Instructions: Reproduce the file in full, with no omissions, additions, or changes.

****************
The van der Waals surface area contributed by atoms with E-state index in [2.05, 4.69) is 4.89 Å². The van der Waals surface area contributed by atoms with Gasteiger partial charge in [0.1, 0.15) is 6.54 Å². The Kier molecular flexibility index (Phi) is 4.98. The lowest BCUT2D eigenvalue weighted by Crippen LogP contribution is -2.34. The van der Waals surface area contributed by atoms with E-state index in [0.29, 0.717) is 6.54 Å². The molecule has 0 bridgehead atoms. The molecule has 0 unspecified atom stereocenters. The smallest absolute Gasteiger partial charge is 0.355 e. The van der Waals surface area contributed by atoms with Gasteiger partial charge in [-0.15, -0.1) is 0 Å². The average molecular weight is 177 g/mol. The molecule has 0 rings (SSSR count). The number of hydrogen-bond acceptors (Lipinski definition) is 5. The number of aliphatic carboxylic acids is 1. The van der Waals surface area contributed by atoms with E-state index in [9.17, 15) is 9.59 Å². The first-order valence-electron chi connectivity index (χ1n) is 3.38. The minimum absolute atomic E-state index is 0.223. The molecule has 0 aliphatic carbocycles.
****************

The van der Waals surface area contributed by atoms with E-state index in [2.05, 4.69) is 4.89 Å². The van der Waals surface area contributed by atoms with Gasteiger partial charge in [0.1, 0.15) is 6.54 Å². The Kier molecular flexibility index (Phi) is 4.98. The lowest BCUT2D eigenvalue weighted by Crippen LogP contribution is -2.34. The van der Waals surface area contributed by atoms with E-state index in [0.29, 0.717) is 6.54 Å². The molecule has 0 bridgehead atoms. The molecule has 0 unspecified atom stereocenters. The smallest absolute Gasteiger partial charge is 0.355 e. The van der Waals surface area contributed by atoms with Gasteiger partial charge in [-0.15, -0.1) is 0 Å². The average molecular weight is 177 g/mol. The molecule has 0 rings (SSSR count). The number of hydrogen-bond acceptors (Lipinski definition) is 5. The number of aliphatic carboxylic acids is 1. The van der Waals surface area contributed by atoms with E-state index in [9.17, 15) is 9.59 Å². The first-order valence-electron chi connectivity index (χ1n) is 3.38. The minimum absolute atomic E-state index is 0.223. The molecule has 0 aliphatic carbocycles.